There may also be a biological explanation for how lowering stress levels curbs fast food intake.

“We know that higher levels of stress lead people to eat foods that bring them a feeling of comfort and relaxation. Those tend to be processed foods with higher levels of simple carbs (including sugar), as they quickly break down and increase serotonin in the body,” says Beurkens.

“Serotonin is the ‘feel good’ neurotransmitter that provides a feeling of relaxation and helps reduce the experience of stress temporarily. It makes sense, then, that interventions and strategies aimed at reducing people’s stress levels would improve their food decisions and eating behaviors.”

Stress Reduction Isn’t Everything

Adding stress reduction trainings to nutritional programs aimed at low-income people could make a big difference in their diets and overall wellbeing, experts say.

“Stress plays a major role in why and how we eat the way we do. Helping people become more aware of their stress level, and giving them some tools to reduce it, is an integral part of implementing a healthy diet and lifestyle,” says Beurkens. “It is also the case that stress negatively impacts digestion, which makes it more difficult for the body to absorb and utilize nutrients in the foods we eat.”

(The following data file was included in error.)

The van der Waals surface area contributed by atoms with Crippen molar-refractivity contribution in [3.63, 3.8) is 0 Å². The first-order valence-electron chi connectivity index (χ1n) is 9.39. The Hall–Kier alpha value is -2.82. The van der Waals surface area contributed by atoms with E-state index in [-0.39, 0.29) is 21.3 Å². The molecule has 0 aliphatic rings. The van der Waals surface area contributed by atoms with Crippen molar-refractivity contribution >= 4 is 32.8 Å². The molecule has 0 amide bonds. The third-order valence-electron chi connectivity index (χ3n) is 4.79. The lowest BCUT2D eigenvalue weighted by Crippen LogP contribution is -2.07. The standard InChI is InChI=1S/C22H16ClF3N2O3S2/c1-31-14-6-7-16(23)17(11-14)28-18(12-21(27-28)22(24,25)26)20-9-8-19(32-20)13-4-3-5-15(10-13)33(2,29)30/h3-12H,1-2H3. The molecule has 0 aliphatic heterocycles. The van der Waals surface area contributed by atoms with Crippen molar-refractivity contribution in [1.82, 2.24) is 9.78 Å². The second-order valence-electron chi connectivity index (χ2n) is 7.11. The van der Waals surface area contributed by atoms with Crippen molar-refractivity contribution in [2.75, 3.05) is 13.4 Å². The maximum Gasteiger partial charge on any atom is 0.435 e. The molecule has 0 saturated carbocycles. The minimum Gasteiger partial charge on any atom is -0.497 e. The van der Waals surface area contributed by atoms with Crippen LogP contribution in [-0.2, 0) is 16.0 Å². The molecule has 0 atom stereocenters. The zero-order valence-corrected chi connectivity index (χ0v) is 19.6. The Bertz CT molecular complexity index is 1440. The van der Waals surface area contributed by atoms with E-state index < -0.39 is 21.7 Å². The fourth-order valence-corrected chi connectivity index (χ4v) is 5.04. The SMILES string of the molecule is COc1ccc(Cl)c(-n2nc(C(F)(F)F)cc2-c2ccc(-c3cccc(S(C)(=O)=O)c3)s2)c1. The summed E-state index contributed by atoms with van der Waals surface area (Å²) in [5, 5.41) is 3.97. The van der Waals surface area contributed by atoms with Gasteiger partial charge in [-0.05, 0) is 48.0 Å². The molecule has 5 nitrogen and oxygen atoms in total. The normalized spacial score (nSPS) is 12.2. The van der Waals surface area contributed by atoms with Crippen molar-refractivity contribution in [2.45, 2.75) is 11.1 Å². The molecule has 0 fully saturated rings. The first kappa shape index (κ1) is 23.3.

However, these types of programs might not be as effective without addressing other problems, such as a lack of access to fresh, healthy ingredients and basic cooking instruction. 

“Access is a critical issue to address, as people cannot purchase or consume foods that aren’t available to them. We need to expand programs that make fresh produce and other nutrient-dense foods available and affordable for people who don’t typically have access,” Beurkens explains.

“Teaching cooking skills is another key area to address, as most schools in the U.S. have stopped offering basic classes in cooking or home economics over the past two decades. If people don’t know how to shop for, prepare, and cook food, they are left with only packaged and processed options or fast food,” says Beurkens.